Posts Tagged basal ganglia
What happens when a stroke occurs in the basal ganglia? Learn about its symptoms, treatment, and how to prevent strokes from occurring.
A stroke is a medical emergency that can occur when the blood supply to part of the brain is cut off.
A stroke can also occur when a blood vessel in the brain bursts and spills blood into the spaces between and around the brain cells.
Contents of this article:
What is a basal ganglia stroke?
Blood carries oxygen to the brain. When blood flow to an area of the brain is disrupted or stopped, the brain can’t get enough oxygen. Brain cells in the affected area are injured and die.
Deep in the center of the brain lies the message center of the brain, an area of cells called the basal ganglia. These cells work together to control the following:
- Muscle control
- Some aspects of thinking
A basal ganglia stroke is particularly dangerous because this area of the brain is so important.
Causes and types of stroke
There are several different kinds of strokes, all with different causes. The three main types of strokes are as follow.
This common stroke happens when a blood vessel carrying blood to the brain is blocked by a blood clot, making it impossible for blood to reach the brain. Over 80 percent of all strokes are ischemic.
An ischemic basal ganglia stroke may occur when a blood vessel fed by the middle cerebral artery has a clot.
This less common type of stroke accounts for almost 40 percent of all stroke deaths, according to the National Stroke Association. This type of stroke happens when blood spills from a burst or leaky blood vessel into the tissue around the brain. This creates swelling and pressure that damages the brain.
The basal ganglia is one of the areas most commonly affected by hemorrhagic strokes due to uncontrolled hypertension.
TIA, or transient ischemic attack
These events are often described as mini strokes. More accurately, stroke-like symptoms occur for less than 24 hours and resolve with no lasting damage. These events may be a warning sign of a stroke.
Symptoms of a basal ganglia stroke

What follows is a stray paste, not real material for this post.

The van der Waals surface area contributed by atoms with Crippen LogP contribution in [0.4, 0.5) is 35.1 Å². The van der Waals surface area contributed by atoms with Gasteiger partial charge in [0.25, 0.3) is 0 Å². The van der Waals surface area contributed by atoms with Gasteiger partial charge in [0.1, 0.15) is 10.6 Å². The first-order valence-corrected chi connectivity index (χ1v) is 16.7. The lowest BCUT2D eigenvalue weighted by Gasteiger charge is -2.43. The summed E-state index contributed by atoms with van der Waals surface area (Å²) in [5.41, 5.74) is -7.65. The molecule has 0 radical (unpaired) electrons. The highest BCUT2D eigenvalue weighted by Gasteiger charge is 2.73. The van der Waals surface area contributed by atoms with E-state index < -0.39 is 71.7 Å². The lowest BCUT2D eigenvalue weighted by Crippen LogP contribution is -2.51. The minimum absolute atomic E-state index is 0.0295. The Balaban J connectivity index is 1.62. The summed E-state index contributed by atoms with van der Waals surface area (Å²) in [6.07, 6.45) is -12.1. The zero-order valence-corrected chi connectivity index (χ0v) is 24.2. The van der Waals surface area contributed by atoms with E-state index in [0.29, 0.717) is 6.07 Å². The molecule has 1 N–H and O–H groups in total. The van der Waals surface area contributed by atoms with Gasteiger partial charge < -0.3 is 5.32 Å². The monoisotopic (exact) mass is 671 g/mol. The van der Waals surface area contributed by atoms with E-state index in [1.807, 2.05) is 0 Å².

Strokes have a group of common symptoms. Knowing these signs and symptoms can save a life. However, a basal ganglia stroke has some unique symptoms that may make it harder to identify than other types of stroke.
Common stroke symptoms include:
There are many different stroke symptoms, some common and some unique to basal ganglia strokes.
- Sudden numbness or weakness in the face, arm, or leg on one side of the body
- Sudden confusion, trouble communicating, or understanding
- Severe headache
- Trouble walking and loss of balance and coordination
- Sudden trouble seeing in one or both eyes
- Droopy, uneven smile
A basal ganglia stroke may also cause those symptoms, but can cause other symptoms that include:
- Weak or very stiff muscles that restrict movement
- Difficulty swallowing
- Loss of awareness of one side of the body
- Severe apathy
- Personality changes
Anyone who notices these symptoms in themselves or someone else, they should seek immediate medical attention.
Basal ganglia stroke treatment
Treatment for a basal ganglia stroke depends on what kind of stroke occurred and how quickly medical attention was received. In select cases, people with ischemic basal ganglia strokes may receive a drug that will break up blood clots.
Those with hemorrhagic basal ganglia strokes may need to have surgery. Increased pressure may need to be relieved surgically. In certain cases, a surgeon can insert a small device into the opened artery to close it. Larger bleeds may need more significant surgery.
A stroke of any kind can be life-threatening. However, if medical intervention is sought quickly, a patient will be more likely to make a better recovery.
Recovering from a stroke can be a lifelong process. The outlook after a basal ganglia stroke depends mainly on how much damage the brain suffered. If the basal ganglia is only mildly damaged, a better recovery is more likely.
One study found that patients with damage in this area of the brain don’t respond as well to rehabilitation efforts as patients with damage in other areas of the brain.
Lasting effects from a basal ganglia stroke can include:
- Changes in sensation: People recovering from a basal ganglia stroke may have a hard time feeling or knowing when they are touched. This can make it hard to tell how the body is moving and regain control of these movements.
- Loss of movement: Like all strokes, basal ganglia strokes may cause lasting muscle weakness, particularly on the left side.
- Difficulty starting, stopping, or sustaining movement: Damage to this area of the brain makes regulating movement difficult.